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  1. #1
    Texan
    Reputation: Gary H's Avatar
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    08 FSRXC comp and fork travel?

    I know the bike comes from the factory with a 100mm fork. To make a long story short, I put my Reba on the FSRXC and its set at 85mm. A couple of guys at the shop suggested I leave it at 85mm. Any thoughts?

    Frame is large.

    Thanks.

    http://www.specialized.com/bc/SBCGeo...jsp?spid=33102

  2. #2
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    Reputation: Student Driver's Avatar
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    I tend to prefer the fork to be the same or longer in travel. The reason why is I use a lot of sag and want fast high speed compression; this combination gives me a bike that is practically desperate to hold traction no matter what I do. Case in point, I was at a race this weekend that was stupid muddy with insane cross-winds and rain. When I was "jumping" over the log water bars, I would force the front wheel down as soon as possible so it would gain grip and not drift sideways with the crosswind (blade spokes make this worse). As I am 230lbs, the back wheel isn't so much an issue, not to mention having steering and braking ASAP makes it easier to keep the chassis tracking straight.

    The other issue is I prefer a fairly tall front end and keep the grips at or just above the saddle in height. This is more comfortable for me, and reducing the axle-to-crown height (either by fork adjustment or replacement with a different model) rotates me forward too much.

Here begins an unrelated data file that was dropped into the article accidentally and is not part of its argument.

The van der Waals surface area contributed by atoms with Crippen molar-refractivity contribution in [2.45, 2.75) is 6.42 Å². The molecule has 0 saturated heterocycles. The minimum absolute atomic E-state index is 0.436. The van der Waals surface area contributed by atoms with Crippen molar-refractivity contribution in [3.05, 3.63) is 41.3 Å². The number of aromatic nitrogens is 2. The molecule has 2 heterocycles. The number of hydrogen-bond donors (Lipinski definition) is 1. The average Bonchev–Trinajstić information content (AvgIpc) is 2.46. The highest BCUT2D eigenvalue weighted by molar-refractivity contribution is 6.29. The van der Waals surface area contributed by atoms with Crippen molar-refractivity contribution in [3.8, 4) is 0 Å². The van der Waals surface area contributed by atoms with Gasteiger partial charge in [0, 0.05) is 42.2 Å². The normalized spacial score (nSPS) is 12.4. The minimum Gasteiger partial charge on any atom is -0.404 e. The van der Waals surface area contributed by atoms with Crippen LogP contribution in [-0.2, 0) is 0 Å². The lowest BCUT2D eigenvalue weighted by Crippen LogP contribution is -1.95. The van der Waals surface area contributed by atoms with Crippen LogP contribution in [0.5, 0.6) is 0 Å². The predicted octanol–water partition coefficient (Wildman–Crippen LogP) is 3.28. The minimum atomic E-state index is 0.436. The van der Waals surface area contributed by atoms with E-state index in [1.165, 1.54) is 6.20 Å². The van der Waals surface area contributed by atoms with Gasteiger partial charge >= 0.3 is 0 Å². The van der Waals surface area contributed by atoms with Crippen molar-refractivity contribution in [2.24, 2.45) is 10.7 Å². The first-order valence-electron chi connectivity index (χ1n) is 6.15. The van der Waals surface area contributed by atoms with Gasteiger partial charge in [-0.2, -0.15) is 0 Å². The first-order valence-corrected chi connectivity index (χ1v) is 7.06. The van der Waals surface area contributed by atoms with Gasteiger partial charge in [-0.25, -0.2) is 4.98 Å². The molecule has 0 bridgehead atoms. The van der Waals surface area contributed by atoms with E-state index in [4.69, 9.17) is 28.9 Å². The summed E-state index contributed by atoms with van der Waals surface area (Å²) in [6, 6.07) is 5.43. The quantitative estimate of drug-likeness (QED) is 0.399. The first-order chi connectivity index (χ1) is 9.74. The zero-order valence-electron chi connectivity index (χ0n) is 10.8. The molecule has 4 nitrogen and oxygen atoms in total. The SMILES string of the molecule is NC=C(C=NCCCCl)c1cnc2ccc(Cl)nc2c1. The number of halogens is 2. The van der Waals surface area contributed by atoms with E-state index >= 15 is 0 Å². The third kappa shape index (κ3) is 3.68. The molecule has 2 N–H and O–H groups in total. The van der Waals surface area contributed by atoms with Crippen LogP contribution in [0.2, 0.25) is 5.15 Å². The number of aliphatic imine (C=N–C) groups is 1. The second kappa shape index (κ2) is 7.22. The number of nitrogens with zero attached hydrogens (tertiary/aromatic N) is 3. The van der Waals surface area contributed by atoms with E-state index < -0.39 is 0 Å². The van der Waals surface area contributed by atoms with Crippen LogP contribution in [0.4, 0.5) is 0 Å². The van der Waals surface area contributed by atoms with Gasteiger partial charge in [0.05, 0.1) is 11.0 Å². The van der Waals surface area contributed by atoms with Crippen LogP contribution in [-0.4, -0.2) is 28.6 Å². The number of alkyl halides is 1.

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  3. #3
    Texan
    Reputation: Gary H's Avatar
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    Quote Originally Posted by Student Driver
    I tend to prefer the fork to be the same or longer in travel. The reason why is I use a lot of sag and want fast high speed compression; this combination gives me a bike that is practically desperate to hold traction no matter what I do. Case in point, I was at a race this weekend that was stupid muddy with insane cross-winds and rain. When I was "jumping" over the log water bars, I would force the front wheel down as soon as possible so it would gain grip and not drift sideways with the crosswind (blade spokes make this worse). As I am 230lbs, the back wheel isn't so much an issue, not to mention having steering and braking ASAP makes it easier to keep the chassis tracking straight.

    The other issue is I prefer a fairly tall front end and keep the grips at or just above the saddle in height. This is more comfortable for me, and reducing the axle-to-crown height (either by fork adjustment or replacement with a different model) rotates me forward too much.
    Thanks!

  4. #4
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    i cant imagine doing the downhills i do here with my fork at 85 mm, i find my xc low enough at 100mm as it is, bump that fork up dude!!!

  5. #5
    Just Wanna Ride!
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    If the XC is anything like the SJ, then I would run it with the fork at 100, as designed. I had an SJ with a Talas fork that adjusted from 100-120-140. Used the 100 for longer climbs and would hit the 140 for long downhills, but the best overall handling by far was at 120 (what the bike is really designed for). At 120mm the bike tracked, climbed and descended very well - very well balanced with the rear suspension.

    Running a 100mm travel bike with an 85mm fork all the time would steepen up the steering and push your weight forward a bit. Not as balanced witht the rear suspension travel.

    Seach for instructions to remove the spacer from the air side. Pretty straight forward and you don't have to pull the fork apart - let out air, loosen bottom nut and remove top cap and pull the spacer out. Detailed instructions on 29er forum - takes around 15 minutes.

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